Cold Caps help chemo patient wed with full head of hair
A self-breast exam led to an unexpected discovery for Tiffany Gilman.
“They told me it was breast cancer and that was really hard to hear at 31 years old,” she said.
After undergoing a lumpectomy, doctors recommended Gilman do chemotherapy. “I was getting married 6 months after I was diagnosed,” she said.
She was considering not even doing chemo because it causes hair loss for a majority of patients. “I really had not thought about being bald at my wedding,” Gilman said. “I don't think anybody wants to be bald at their wedding.”
She connected with the Breast Cancer Resource Center who introduced her to Patsy Graham. “They’ve shown that 8 percent of people refuse chemo for that fact alone and that’s a lot of people,” Graham said.
Graham lost all of her hair after undergoing chemo while fighting breast cancer. “It was too late for me,” she said.
But Graham made it her mission to help others avoid the same fate. She founded Hair to Stay, a non-profit that helps breast cancer patients afford a technology called "Cold Caps" which health insurance companies don’t normally cover.
“They literally freeze the capillaries in your scalp so the chemo doesn’t get to the hair follicles,” Graham explained. “If the chemo drug doesn’t get to your hair follicles, your hair doesn’t fall out.”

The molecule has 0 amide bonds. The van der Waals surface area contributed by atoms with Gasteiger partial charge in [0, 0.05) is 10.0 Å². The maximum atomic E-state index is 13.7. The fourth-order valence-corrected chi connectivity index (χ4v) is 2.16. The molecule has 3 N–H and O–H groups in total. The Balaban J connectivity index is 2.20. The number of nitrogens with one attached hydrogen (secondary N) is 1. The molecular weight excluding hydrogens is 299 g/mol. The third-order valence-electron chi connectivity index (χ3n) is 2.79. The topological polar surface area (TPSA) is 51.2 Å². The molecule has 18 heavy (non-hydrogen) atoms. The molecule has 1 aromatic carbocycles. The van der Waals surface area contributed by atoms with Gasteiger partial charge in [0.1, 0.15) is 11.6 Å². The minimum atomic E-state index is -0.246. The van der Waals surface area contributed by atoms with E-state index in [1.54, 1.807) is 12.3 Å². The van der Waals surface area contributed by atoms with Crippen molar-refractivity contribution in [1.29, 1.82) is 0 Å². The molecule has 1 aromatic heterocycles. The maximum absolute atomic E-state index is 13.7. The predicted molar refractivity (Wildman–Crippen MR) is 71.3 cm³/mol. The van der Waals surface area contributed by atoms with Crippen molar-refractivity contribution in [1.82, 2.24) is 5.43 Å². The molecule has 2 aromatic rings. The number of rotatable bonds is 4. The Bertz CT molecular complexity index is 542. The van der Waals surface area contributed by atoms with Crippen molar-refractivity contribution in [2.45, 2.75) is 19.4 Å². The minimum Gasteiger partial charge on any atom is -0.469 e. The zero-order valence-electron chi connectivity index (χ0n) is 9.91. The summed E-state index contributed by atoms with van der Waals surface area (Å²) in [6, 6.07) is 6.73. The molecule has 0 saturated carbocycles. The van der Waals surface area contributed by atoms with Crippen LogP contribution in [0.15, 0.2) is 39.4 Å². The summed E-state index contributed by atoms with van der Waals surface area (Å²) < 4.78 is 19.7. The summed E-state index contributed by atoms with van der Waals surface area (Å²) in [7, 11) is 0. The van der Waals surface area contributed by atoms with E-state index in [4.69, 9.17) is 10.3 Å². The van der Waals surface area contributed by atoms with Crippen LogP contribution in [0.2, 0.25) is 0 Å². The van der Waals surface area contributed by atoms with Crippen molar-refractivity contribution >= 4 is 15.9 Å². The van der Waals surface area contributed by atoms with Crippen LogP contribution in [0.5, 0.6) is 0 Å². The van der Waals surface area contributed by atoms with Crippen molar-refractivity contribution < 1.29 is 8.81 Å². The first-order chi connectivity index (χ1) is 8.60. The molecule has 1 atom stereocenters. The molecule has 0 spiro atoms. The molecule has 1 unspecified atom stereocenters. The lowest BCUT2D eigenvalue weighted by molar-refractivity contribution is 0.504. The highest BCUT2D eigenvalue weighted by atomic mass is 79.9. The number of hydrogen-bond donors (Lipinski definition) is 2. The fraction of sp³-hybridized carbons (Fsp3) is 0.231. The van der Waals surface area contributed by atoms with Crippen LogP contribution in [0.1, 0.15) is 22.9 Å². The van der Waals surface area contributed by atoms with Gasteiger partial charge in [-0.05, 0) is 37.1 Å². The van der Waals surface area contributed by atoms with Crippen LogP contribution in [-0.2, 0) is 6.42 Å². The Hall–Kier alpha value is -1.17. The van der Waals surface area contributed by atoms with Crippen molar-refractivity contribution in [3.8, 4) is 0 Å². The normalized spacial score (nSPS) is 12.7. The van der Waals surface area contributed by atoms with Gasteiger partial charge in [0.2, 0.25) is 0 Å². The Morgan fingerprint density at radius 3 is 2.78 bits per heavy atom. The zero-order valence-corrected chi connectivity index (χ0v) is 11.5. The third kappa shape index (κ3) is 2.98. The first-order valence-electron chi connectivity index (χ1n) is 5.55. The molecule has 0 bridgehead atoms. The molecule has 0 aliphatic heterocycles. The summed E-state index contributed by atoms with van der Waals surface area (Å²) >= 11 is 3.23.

Hair to Stay was able to pay for Gilman’s Cold Cap treatments but she said it was still a gamble considering a wedding was at stake. “They weren't fun,” Gilman said. “You freeze it (cold caps) in dry ice and you get 8 caps and you have to switch them out every 30 minutes.”
Months of wearing Cold Caps at negative 32 degrees had a cool pay off. Gilman married the love of her life, with a full head of hair.
“I had my beautiful wedding in March,” she said.
Gillman said keeping her hair wasn’t a matter of vanity, it was more about the healing process. “Being able to look in the mirror and see myself, it kept my identity, and it kept my privacy and it made me not feel sick,” she said.
Many Cold Cap patients still lose some hair, but Hair to Stay has seen an 86 percent success rate.
“I hope that the bald person is no longer the symbol of breast cancer in America,” Graham said.
To learn more about cold caps contact the Breast Cancer Resource Center at 512-524-2560.